Here, recall the trial court awarded fees against Ratto but reduced them from the $145,000 demanded by Imrie to $25,000.  The trial court’s decision, however, provided an insufficient explanation for its decision.  Although the Appellate Division is loath to disturb the trial court’s decision based upon discretion, it may do so where there is abuse of said discretion.  Where, as here, there was no basis to evaluate the Court’s reasoning, the matter was remanded to the trial court for further proceedings.

 

DISHING OUT SERIOUS INJURY THRESHOLD
Michael J. Dischley

[email protected]

10/22/20 – Shalyn S. Harris v. Gregory A. Vogler, et al.
Appellate Division, Third Department
Defendant’s Failure to Adequately Address Plaintiff’s 90/180 Day Claim During Deposition was Fatal to Motion for Summary Judgment

On June 2, 2016, as plaintiff was attempting to exit a parking lot, her vehicle was rear-ended by a vehicle driven by defendant. Plaintiff subsequently commenced this personal injury action alleging that she sustained serious and permanent injuries, as defined by Insurance Law § 5102, to her shoulders, lower back and neck. Following completion of discovery, defendants moved for summary judgment dismissing the complaint, claiming that plaintiff's injuries failed to meet the serious injury threshold. Supreme Court granted the motion, and plaintiff appeals.

In support of their motion, defendants submitted the parties' deposition transcripts, plaintiff's medical reports and an independent medical examiner report from orthopedic surgeon Robert C. Hendler. Hendler's sworn report concludes that, although plaintiff may have sustained cervical and lumbosacral sprains due to the accident, she has no disability or permanent findings in her back or neck that are causally related to it, and that "she is able to work and participate in all activities of daily living without restrictions."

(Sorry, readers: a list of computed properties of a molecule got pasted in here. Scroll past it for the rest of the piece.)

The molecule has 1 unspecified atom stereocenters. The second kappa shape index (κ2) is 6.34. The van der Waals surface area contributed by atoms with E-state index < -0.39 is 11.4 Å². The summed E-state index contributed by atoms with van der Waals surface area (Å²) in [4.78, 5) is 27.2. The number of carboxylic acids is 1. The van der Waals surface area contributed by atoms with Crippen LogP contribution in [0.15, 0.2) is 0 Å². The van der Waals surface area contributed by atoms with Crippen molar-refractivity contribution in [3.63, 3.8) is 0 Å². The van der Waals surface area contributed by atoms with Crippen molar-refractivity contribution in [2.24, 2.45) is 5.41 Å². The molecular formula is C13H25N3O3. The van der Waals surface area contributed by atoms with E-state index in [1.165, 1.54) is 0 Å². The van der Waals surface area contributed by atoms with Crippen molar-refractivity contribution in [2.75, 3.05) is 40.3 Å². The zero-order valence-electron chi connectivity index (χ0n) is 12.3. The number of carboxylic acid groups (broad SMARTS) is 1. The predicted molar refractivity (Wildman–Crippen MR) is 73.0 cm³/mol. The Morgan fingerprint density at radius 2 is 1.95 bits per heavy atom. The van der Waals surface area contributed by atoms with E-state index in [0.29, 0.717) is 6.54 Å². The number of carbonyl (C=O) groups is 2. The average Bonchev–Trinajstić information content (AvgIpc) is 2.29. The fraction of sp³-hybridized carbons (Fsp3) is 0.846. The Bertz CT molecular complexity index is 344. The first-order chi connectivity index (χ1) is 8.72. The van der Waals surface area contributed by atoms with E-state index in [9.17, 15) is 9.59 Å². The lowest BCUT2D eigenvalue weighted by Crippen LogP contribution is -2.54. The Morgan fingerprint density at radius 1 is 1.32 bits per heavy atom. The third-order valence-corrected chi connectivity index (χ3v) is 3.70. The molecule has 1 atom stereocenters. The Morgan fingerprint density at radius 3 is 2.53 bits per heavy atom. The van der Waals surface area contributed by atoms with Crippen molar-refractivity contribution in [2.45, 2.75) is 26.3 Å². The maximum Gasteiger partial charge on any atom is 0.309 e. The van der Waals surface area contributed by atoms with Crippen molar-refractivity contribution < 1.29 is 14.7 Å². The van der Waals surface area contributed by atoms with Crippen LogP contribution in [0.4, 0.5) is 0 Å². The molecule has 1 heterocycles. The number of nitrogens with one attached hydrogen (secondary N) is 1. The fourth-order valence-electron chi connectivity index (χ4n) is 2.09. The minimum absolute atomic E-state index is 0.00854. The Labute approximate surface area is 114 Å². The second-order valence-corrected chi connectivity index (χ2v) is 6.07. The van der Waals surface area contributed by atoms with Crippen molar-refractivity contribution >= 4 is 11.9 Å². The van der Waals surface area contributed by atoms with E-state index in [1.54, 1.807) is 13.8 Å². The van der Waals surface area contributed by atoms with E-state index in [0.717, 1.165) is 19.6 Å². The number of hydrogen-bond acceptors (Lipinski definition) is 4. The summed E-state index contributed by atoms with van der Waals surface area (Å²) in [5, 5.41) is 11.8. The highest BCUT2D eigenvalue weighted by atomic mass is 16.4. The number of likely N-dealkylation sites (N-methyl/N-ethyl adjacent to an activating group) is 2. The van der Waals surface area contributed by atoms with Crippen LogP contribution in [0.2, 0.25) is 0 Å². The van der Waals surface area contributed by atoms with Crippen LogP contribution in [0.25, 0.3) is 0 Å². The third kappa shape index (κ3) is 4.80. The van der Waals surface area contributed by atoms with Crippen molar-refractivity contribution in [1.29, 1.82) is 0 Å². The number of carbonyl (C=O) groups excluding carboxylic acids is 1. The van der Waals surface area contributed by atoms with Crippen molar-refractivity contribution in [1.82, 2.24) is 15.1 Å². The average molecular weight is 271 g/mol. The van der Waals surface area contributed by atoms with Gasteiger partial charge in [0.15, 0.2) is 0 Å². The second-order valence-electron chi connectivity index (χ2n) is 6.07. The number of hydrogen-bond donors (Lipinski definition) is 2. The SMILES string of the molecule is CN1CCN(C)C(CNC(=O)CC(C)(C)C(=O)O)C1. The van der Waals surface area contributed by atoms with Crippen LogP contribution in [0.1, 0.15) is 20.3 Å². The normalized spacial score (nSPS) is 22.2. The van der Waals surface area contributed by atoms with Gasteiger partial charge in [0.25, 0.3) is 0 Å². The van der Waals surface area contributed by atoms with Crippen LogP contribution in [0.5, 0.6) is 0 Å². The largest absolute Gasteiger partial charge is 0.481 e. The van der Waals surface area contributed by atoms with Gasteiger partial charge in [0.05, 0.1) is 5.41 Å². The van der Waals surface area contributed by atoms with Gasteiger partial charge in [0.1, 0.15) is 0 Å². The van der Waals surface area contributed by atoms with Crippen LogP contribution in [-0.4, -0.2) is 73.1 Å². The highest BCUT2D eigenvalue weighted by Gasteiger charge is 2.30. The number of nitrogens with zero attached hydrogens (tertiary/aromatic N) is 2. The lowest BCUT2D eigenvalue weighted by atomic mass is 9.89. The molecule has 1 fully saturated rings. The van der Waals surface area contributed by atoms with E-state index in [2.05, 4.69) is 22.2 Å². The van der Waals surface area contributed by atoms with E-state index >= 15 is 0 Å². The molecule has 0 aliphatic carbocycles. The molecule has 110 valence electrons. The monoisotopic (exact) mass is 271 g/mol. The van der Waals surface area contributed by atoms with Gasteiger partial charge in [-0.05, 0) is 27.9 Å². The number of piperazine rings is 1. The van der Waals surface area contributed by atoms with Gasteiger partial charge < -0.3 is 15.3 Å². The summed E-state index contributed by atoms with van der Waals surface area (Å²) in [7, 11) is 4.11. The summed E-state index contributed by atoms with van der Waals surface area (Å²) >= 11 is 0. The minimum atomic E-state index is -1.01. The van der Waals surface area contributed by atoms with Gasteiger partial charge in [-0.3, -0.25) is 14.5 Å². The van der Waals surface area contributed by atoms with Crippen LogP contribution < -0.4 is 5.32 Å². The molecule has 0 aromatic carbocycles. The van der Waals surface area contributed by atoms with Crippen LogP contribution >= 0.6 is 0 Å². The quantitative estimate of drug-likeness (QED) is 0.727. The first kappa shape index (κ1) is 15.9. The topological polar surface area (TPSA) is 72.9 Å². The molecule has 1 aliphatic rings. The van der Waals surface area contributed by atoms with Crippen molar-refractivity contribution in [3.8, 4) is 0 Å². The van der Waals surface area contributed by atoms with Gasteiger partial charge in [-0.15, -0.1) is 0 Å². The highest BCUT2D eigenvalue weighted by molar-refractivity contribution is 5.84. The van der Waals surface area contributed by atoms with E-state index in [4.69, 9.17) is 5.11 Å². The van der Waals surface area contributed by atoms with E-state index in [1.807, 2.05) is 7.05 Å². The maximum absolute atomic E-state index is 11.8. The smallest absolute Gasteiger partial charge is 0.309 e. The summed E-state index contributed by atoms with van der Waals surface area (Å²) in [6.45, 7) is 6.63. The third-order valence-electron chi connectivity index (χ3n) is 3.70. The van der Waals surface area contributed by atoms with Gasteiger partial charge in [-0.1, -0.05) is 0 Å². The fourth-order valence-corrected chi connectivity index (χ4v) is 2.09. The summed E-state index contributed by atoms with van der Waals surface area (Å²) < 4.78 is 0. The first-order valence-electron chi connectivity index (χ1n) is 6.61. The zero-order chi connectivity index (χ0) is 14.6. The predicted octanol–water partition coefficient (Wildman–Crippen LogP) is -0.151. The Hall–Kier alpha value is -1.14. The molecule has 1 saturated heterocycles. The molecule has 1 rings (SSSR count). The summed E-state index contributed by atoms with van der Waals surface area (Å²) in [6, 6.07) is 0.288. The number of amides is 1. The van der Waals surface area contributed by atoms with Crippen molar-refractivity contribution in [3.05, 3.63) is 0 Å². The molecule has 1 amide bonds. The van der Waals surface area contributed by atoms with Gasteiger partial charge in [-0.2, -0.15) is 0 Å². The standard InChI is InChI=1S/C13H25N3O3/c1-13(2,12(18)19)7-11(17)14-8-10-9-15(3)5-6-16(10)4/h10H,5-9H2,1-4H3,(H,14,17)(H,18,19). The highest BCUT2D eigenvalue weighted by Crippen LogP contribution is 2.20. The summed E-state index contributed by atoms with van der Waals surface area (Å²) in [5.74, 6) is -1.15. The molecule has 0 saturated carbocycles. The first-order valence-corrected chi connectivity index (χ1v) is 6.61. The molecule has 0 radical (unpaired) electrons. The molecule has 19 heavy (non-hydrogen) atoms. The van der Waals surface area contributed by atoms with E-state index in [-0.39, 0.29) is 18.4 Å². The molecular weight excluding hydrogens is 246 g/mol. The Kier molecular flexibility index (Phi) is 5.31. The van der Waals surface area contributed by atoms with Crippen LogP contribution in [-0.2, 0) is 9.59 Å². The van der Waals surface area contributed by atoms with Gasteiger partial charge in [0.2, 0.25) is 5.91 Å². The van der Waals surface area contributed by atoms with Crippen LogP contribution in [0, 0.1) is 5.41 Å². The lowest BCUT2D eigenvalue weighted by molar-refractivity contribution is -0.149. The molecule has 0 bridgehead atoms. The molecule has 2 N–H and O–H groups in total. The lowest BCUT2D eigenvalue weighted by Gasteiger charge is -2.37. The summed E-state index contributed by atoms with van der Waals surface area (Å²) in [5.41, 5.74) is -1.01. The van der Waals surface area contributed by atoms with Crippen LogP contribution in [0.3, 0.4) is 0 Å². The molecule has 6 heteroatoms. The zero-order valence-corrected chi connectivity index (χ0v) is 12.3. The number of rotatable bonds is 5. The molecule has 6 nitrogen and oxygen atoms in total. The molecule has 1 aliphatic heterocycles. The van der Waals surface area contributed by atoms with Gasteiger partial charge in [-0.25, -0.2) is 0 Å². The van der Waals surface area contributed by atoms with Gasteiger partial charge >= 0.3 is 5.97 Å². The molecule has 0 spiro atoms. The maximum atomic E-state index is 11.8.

As to the 90/180-day category of serious injury, the Court noted that Hendler, who examined plaintiff more than two years after the accident, failed to address plaintiff's condition or limitations within the first 180 days following the accident, which is necessary to foreclose the 90/180-day category. Defendants contend that Hendler's omission in this respect is cured by their submission of plaintiff's deposition and medical records. However, the Court disagreed. During her deposition, plaintiff testified that on the date of the accident, she was employed in two different jobs — as a home health care aide and a medical transportation driver — and that, as a result of the accident, she was out of work for six weeks. Due to insufficient questioning, it is unclear from her deposition when she returned to work, although it is clear that when she returned, her hours were significantly reduced. Plaintiff further testified that, for the six-month period following the accident, she needed help caring for her household in terms of cooking, laundry and activities with her children as a result of her injuries.